Fleas in Hedgehogs

By Gregory Rich, DVM; Rick Axelson, DVM

What are fleas and how can my hedgehog get them?

Fleas are a small insect parasite that may take up residence on your pet hedgehog’s skin. Fleas can and will infest hedgehogs if there is a heavy infestation in the home, but they generally do not like the African pygmy hedgehog, presumably because of its low body temperature and the presence of quills covering most of its body. Fleas are acquired from other infested animals or environments (e.g., visiting a home with a flea infestation).

How can I tell if my hedgehog has fleas?

Your hedgehog may or may not be itchy depending on the hypersensitivity of the individual animal to flea bites. You may see that your hedgehog is losing quills and biting, licking, chewing, or scratching itself. Small red bite marks or sores may be found on the skin, and these will occasionally develop into a secondary bacterial skin infection. Each flea takes a small blood meal, so young hedgehogs with heavy infestations may develop anemia as the fleas feed frequently over time.

"You may see that your hedgehog is losing quills and biting, licking, chewing, or scratching itself."

Fleas leave their feces on a hedgehog’s skin, amongst its hair, and in between its quills. This is often called flea dirt. Flea dirt is small, comma-shaped black debris the size of ground pepper. When the debris particles are placed on a wet paper towel, the paper towel will turn red if fleas are the source (flea fecal matter is digested blood from the pet).

A flea infestation may look like another condition called quill mites (see handout “Mites in Hedgehogs" for more information). Regular check-ups with your veterinarian can help to identify and treat these problems early on.

How are hedgehogs with fleas treated?

There is no hedgehog-specific drug for controlling fleas. Flea control dugs are made for dogs and cats and their use in hedgehogs is described as “off-label” and should ONLY be used under the guidance of a veterinarian familiar with hedgehogs. If fleas are present on other pets in the house, all pets in the household should be treated as per your veterinarian’s recommendations.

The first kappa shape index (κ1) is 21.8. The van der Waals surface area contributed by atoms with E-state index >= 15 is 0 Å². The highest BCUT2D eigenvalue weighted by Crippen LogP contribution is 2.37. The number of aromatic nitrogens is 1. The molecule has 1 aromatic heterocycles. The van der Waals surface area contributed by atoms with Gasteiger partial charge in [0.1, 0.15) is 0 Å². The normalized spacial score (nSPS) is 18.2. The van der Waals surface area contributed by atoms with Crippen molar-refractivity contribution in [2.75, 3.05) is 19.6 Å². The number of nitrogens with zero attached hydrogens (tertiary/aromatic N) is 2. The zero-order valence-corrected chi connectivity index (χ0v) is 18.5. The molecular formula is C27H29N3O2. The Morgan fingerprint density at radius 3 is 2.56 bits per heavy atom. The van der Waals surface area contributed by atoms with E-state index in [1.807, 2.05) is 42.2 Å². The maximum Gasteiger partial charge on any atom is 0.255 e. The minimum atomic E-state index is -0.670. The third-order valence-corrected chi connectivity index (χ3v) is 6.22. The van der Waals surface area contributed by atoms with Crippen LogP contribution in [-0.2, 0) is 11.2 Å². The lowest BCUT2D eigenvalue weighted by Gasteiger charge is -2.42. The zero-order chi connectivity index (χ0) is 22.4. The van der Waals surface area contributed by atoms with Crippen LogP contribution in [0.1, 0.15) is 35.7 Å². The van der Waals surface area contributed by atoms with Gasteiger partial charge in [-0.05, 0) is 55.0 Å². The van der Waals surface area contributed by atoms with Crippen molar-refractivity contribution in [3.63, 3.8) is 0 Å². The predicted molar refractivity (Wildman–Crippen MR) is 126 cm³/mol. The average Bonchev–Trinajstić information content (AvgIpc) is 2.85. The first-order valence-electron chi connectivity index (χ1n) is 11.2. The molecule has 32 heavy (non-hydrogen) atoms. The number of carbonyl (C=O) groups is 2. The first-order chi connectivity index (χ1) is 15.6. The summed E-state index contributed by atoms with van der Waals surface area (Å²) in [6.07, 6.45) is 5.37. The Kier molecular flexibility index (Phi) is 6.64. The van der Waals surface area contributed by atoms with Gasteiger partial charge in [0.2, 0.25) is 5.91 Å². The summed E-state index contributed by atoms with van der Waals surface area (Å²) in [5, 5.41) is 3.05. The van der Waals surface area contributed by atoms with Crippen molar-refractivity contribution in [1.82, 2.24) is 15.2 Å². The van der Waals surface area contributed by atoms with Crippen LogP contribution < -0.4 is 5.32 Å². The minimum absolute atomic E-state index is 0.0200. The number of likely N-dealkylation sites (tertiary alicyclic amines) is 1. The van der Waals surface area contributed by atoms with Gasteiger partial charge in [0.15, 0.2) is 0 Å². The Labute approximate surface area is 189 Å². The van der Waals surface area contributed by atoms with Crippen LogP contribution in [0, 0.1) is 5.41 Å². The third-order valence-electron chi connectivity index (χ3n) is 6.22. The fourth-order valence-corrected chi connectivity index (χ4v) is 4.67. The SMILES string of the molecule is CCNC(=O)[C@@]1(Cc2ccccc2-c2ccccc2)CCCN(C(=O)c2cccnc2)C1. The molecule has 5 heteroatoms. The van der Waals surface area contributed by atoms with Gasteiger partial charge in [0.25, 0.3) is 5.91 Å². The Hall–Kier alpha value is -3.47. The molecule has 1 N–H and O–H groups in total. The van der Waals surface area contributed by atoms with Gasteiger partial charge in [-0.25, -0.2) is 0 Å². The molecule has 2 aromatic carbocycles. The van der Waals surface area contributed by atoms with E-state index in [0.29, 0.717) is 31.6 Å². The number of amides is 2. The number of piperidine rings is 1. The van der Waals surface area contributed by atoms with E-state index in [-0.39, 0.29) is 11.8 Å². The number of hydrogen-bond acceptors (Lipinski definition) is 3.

Topical flea powders, premise sprays, or even professional pest exterminators may be effective but consult your veterinarian first. Since flea eggs may hatch in carpet or on furniture, away from your hedgehog, it is very important to treat the environment thoroughly. Electrostatically charged boric acid has been used successfully for decades as a safe product for use on carpets, rugs, and furniture to kill fleas, cockroaches, and ants. Depending on environmental humidity and temperature, flea eggs may hatch in as little as 14 – 28 days, producing the next crop of adult fleas looking for a blood meal. Treatment must be long enough to get the last egg.

"DO NOT use flea collars on hedgehogs."

DO NOT use flea collars on hedgehogs. DO NOT use insecticides such as organophosphates, straight permethrin sprays, or permethrin spot-on treatments on your pet hedgehog.

Do I have to worry about being affected by fleas myself?

In heavy infestations, fleas may bite humans and may cause problems in those people especially sensitive to insect bites. Bite marks may be noticed around the ankles. Generally, the problem is self-limiting following the elimination of the parasite from the home.

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